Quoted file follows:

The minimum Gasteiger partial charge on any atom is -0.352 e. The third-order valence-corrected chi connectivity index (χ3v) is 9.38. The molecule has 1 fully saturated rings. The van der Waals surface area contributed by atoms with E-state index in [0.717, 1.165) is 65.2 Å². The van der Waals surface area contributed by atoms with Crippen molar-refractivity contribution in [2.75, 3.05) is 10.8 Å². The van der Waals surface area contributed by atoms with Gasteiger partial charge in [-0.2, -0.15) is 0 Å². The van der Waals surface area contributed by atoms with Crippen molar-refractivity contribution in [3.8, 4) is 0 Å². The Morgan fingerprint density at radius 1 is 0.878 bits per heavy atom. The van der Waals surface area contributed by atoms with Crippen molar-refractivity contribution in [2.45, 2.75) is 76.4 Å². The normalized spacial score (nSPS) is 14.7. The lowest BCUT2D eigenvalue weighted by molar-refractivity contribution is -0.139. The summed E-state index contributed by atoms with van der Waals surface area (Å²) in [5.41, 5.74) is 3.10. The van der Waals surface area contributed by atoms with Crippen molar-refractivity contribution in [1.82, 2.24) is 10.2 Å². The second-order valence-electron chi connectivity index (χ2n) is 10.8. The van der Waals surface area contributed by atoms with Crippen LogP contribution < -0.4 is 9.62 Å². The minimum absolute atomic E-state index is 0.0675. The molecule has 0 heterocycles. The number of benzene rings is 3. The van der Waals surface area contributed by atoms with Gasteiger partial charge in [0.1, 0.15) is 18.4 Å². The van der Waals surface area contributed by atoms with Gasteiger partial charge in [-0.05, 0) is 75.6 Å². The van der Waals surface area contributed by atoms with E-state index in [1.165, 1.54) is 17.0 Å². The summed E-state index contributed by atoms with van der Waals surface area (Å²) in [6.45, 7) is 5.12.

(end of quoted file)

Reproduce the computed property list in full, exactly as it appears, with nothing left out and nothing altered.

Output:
The minimum Gasteiger partial charge on any atom is -0.352 e. The third-order valence-corrected chi connectivity index (χ3v) is 9.38. The molecule has 1 fully saturated rings. The van der Waals surface area contributed by atoms with E-state index in [0.717, 1.165) is 65.2 Å². The van der Waals surface area contributed by atoms with Crippen molar-refractivity contribution in [2.75, 3.05) is 10.8 Å². The van der Waals surface area contributed by atoms with Gasteiger partial charge in [-0.2, -0.15) is 0 Å². The van der Waals surface area contributed by atoms with Crippen molar-refractivity contribution in [3.8, 4) is 0 Å². The Morgan fingerprint density at radius 1 is 0.878 bits per heavy atom. The van der Waals surface area contributed by atoms with Crippen molar-refractivity contribution in [2.45, 2.75) is 76.4 Å². The normalized spacial score (nSPS) is 14.7. The lowest BCUT2D eigenvalue weighted by molar-refractivity contribution is -0.139. The summed E-state index contributed by atoms with van der Waals surface area (Å²) in [5.41, 5.74) is 3.10. The van der Waals surface area contributed by atoms with Crippen molar-refractivity contribution in [1.82, 2.24) is 10.2 Å². The second-order valence-electron chi connectivity index (χ2n) is 10.8. The van der Waals surface area contributed by atoms with Crippen LogP contribution < -0.4 is 9.62 Å². The minimum absolute atomic E-state index is 0.0675. The molecule has 0 heterocycles. The number of benzene rings is 3. The van der Waals surface area contributed by atoms with Gasteiger partial charge in [0.1, 0.15) is 18.4 Å². The van der Waals surface area contributed by atoms with Gasteiger partial charge in [-0.05, 0) is 75.6 Å². The van der Waals surface area contributed by atoms with E-state index in [1.165, 1.54) is 17.0 Å². The summed E-state index contributed by atoms with van der Waals surface area (Å²) in [6.45, 7) is 5.12.